The current spotlight on hedge funds has inspired many comparisons with the collapse of Long Term Capital Management in 1998. There are plenty of differences between 1998 and now, but perhaps the biggest of them is that in 1998, the contagion spread from East Asia via the Asian crisis initially to Russia and from there to the US, leading to the collapse of the Nobel Laureate-run hedge fund. This time, it’s the US mortgage and credit system that is the epicentre of the disease and the contagion is spreading to the rest of the world from the US.
That change illustrates the transformation in the world economy in the 10 years since the Asian crisis. Emerging markets have always been seen as risky places to do business and fund flows to emerging markets have tended to rush back to the developed countries at periodic intervals. That’s what happened in 1994, when interest rates started going up in the US, and in 1997, as a result of the Asian crisis. Forget emerging markets, even Japan was suspect after the market there blew up in the late eighties. In the 21st century, however, things seem to have changed substantially. First, the tech bubble was a US-centric, specifically Nasdaq-centric, phenomenon that spread to other markets.
The bursting of that bubble affected the US the most—the Nasdaq is still nowhere near the heights it scaled at the time. Next, in the current four-year-old bull run, every wobble originated in the US market, the effect of either slowing US growth or higher interest rates. And the current panic is an exclusive made-in-USA affair, arising out of bad loans originating there and the result of falling house prices in that country. Instead of emerging markets, it turns out that the origins of latter-day risk lie in the US.
Whether it is dodgy US companies, like Enron or WorldCom, or a sluggish economy, or problems in the financial sector, the US is now more risky for investors than many emerging markets. As for growth, of the 56 countries whose GDP is tracked every week by the Economist magazine, only three are forecast to have a growth rate lower than that of the US this year.
That doesn’t yet translate into emerging market immunity from whatever happens in the US. In the last few days, many emerging stock markets have been hit badly by the withdrawal of foreign investors. With so much money originating from the US and with the received wisdom still of the firm view that emerging markets are high-risk assets, funds flow out at the slightest hint of a panic, regardless of where it originates. And with global markets so closely correlated these days, that’s hardly surprising. As a hedge fund manager pointed out, the Nifty is nothing but the Dow on steroids. Of course, not all emerging markets are equal. In India, the fact that our markets are far more diversified than other Asian markets has long been an argument for justifying the premium in valuation. And several emerging markets boosted by the carry trades have very vulnerable current accounts, Turkey and several East European countries being examples.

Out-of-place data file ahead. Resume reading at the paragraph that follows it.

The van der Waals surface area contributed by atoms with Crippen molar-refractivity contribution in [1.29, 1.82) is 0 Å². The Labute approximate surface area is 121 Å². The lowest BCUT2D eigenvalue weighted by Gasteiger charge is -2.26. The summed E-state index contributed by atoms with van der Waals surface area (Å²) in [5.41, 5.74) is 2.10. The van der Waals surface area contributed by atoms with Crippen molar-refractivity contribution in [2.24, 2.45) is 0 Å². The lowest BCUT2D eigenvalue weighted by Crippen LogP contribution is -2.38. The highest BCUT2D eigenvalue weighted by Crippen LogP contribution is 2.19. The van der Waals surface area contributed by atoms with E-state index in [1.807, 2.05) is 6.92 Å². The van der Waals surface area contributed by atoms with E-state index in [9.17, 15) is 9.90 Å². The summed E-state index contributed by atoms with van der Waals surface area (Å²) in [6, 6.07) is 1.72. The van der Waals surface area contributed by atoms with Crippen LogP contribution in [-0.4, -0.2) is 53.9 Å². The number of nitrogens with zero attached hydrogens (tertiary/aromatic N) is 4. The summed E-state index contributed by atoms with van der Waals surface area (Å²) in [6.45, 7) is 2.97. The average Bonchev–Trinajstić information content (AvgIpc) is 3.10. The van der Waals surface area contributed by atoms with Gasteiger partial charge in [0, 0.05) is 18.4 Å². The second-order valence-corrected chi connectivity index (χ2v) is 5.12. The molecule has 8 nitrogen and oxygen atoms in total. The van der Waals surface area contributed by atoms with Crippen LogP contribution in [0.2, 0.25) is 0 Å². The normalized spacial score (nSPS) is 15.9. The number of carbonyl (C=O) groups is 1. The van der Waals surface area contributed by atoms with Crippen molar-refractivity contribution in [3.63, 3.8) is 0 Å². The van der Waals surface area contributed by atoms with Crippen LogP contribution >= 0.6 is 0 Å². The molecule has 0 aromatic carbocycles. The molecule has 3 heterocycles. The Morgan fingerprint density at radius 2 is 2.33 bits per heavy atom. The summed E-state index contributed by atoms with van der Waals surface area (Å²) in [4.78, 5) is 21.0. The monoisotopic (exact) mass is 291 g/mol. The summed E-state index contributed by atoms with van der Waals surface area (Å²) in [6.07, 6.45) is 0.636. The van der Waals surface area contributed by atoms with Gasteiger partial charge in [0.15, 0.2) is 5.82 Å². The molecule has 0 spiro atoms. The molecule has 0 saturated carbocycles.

But the last few years have, in general, seen plenty of improvement in the fundamentals of emerging economies, a fact brought out clearly by the higher sovereign ratings they now command. Fiscal deficits have been cut and current account surpluses built. A mountain of foreign exchange reserves has been accumulated. Domestic savings rates have increased. At least a part of the compression in spreads of emerging market bonds can be justified by these improvements. And, despite the slowdown in the US economy, growth has been very strong in the emerging markets.
These factors have led to many voices being raised in defence of the emerging markets asset class. Guillermo Mondino, head of emerging markets strategy at Lehman Brothers, for instance, writes in a research note that “in a few weeks, emerging market investors may emerge reflecting that news about their market’s decline were greatly exaggerated.” And further, “Fundamentals in the asset class remain, by and large, very solid, as reflected in the long string of positive rating actions during the past six months. “Medium- to long-term probabilities of default are lower and declining. Our own balance of payment crisis indicator, Rs.Damocles’, also suggests low risk and an improving trend. Furthermore, very few countries are critically dependent, for the financing of their fiscal needs or their balance of payments, on market access in the short term.”
CLSA’s Christopher Wood, in the latest issue of his newsletter, Greed & Fear, writes that the problems in US-originated credit will in the longer term be a gigantic buying opportunity for Asian equities, although there will inevitably be pain in the short term. Wood says that “such a primarily US-focused financial panic will do nothing to unwind the secular asset reflation story in Asia” and that “Asia and other emerging markets will be the likely bubble beneficiaries of the coming Fed easing.” The reference to “bubble beneficiaries” is interesting and refers to the theory that the world has seen a series of financial bubbles in recent times, as money flows shift from crisis centres to other asset classes and other parts of the world. For instance, it was the flight of funds from Asia back to the US after the Asian crisis that is credited for creating the tech bubble there. It’s unlikely that the reverse will happen as a result of the current panic. But the time is now ripe for a reassessment of where the risks in the global economy lie.
Mint’s resident market expert Manas Chakravarty looks at trends and issues related to investing in general and Indian bourses in particular. Your comments are welcome at email@example.com.